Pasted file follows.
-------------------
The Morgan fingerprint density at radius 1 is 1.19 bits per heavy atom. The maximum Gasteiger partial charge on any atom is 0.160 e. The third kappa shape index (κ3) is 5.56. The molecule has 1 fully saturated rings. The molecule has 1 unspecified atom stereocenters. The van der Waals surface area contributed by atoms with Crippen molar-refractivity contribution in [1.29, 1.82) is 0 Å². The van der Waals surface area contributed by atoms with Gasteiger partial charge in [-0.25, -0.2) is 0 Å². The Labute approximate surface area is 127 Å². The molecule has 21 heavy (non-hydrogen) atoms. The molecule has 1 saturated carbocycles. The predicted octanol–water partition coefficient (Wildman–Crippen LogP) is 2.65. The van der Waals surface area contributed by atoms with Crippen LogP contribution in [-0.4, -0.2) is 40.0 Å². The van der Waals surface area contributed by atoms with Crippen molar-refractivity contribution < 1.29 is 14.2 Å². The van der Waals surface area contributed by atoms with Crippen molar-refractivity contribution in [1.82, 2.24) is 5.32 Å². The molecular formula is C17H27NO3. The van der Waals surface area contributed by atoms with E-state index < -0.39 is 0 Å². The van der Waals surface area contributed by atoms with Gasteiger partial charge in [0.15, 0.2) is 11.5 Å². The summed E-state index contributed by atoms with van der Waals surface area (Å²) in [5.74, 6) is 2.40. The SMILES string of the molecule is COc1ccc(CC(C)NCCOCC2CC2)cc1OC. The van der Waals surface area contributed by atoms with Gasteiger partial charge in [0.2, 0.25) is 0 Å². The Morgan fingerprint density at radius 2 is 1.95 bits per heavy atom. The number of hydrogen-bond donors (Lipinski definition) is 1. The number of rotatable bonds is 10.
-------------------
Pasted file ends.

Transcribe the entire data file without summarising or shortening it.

The Morgan fingerprint density at radius 1 is 1.19 bits per heavy atom. The maximum Gasteiger partial charge on any atom is 0.160 e. The third kappa shape index (κ3) is 5.56. The molecule has 1 fully saturated rings. The molecule has 1 unspecified atom stereocenters. The van der Waals surface area contributed by atoms with Crippen molar-refractivity contribution in [1.29, 1.82) is 0 Å². The van der Waals surface area contributed by atoms with Gasteiger partial charge in [-0.25, -0.2) is 0 Å². The Labute approximate surface area is 127 Å². The molecule has 21 heavy (non-hydrogen) atoms. The molecule has 1 saturated carbocycles. The predicted octanol–water partition coefficient (Wildman–Crippen LogP) is 2.65. The van der Waals surface area contributed by atoms with Crippen LogP contribution in [-0.4, -0.2) is 40.0 Å². The van der Waals surface area contributed by atoms with Crippen molar-refractivity contribution < 1.29 is 14.2 Å². The van der Waals surface area contributed by atoms with Crippen molar-refractivity contribution in [1.82, 2.24) is 5.32 Å². The molecular formula is C17H27NO3. The van der Waals surface area contributed by atoms with E-state index < -0.39 is 0 Å². The van der Waals surface area contributed by atoms with Gasteiger partial charge in [0.15, 0.2) is 11.5 Å². The summed E-state index contributed by atoms with van der Waals surface area (Å²) in [5.74, 6) is 2.40. The SMILES string of the molecule is COc1ccc(CC(C)NCCOCC2CC2)cc1OC. The van der Waals surface area contributed by atoms with Gasteiger partial charge in [0.2, 0.25) is 0 Å². The Morgan fingerprint density at radius 2 is 1.95 bits per heavy atom. The number of hydrogen-bond donors (Lipinski definition) is 1. The number of rotatable bonds is 10.